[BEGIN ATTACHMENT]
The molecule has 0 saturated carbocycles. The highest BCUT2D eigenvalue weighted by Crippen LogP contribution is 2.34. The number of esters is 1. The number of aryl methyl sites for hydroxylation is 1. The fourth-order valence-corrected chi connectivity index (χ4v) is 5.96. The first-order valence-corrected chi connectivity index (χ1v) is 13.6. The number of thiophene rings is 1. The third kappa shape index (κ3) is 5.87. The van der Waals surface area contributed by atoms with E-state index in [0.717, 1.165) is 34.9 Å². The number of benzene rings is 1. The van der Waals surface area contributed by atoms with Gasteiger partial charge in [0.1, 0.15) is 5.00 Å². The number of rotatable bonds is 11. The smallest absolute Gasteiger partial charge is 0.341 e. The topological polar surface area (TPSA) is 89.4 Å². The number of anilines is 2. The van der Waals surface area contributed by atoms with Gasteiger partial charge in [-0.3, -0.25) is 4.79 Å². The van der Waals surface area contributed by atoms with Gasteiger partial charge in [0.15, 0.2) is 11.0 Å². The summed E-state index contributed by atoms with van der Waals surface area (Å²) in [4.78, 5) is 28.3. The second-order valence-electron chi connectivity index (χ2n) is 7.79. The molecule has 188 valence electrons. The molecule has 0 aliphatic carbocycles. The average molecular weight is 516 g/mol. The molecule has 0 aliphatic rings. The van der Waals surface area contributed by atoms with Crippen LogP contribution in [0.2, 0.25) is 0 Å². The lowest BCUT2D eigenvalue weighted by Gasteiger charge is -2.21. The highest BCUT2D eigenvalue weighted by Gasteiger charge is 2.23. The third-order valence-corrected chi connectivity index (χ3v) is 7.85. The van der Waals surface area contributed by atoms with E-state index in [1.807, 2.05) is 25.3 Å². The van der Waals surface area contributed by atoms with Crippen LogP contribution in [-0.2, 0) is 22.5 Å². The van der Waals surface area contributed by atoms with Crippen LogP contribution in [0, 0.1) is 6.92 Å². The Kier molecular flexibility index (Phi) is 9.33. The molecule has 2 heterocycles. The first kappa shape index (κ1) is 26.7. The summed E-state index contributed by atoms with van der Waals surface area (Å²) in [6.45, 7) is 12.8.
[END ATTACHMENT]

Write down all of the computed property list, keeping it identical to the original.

The molecule has 0 saturated carbocycles. The highest BCUT2D eigenvalue weighted by Crippen LogP contribution is 2.34. The number of esters is 1. The number of aryl methyl sites for hydroxylation is 1. The fourth-order valence-corrected chi connectivity index (χ4v) is 5.96. The first-order valence-corrected chi connectivity index (χ1v) is 13.6. The number of thiophene rings is 1. The third kappa shape index (κ3) is 5.87. The van der Waals surface area contributed by atoms with E-state index in [0.717, 1.165) is 34.9 Å². The number of benzene rings is 1. The van der Waals surface area contributed by atoms with Gasteiger partial charge in [0.1, 0.15) is 5.00 Å². The number of rotatable bonds is 11. The smallest absolute Gasteiger partial charge is 0.341 e. The topological polar surface area (TPSA) is 89.4 Å². The number of anilines is 2. The van der Waals surface area contributed by atoms with Gasteiger partial charge in [-0.3, -0.25) is 4.79 Å². The van der Waals surface area contributed by atoms with Gasteiger partial charge in [0.15, 0.2) is 11.0 Å². The summed E-state index contributed by atoms with van der Waals surface area (Å²) in [4.78, 5) is 28.3. The second-order valence-electron chi connectivity index (χ2n) is 7.79. The molecule has 188 valence electrons. The molecule has 0 aliphatic carbocycles. The average molecular weight is 516 g/mol. The molecule has 0 aliphatic rings. The van der Waals surface area contributed by atoms with Crippen LogP contribution in [0.2, 0.25) is 0 Å². The lowest BCUT2D eigenvalue weighted by Gasteiger charge is -2.21. The highest BCUT2D eigenvalue weighted by Gasteiger charge is 2.23. The third-order valence-corrected chi connectivity index (χ3v) is 7.85. The van der Waals surface area contributed by atoms with E-state index in [1.807, 2.05) is 25.3 Å². The van der Waals surface area contributed by atoms with Crippen LogP contribution in [-0.2, 0) is 22.5 Å². The van der Waals surface area contributed by atoms with Crippen LogP contribution in [0, 0.1) is 6.92 Å². The Kier molecular flexibility index (Phi) is 9.33. The molecule has 2 heterocycles. The first kappa shape index (κ1) is 26.7. The summed E-state index contributed by atoms with van der Waals surface area (Å²) in [6.45, 7) is 12.8.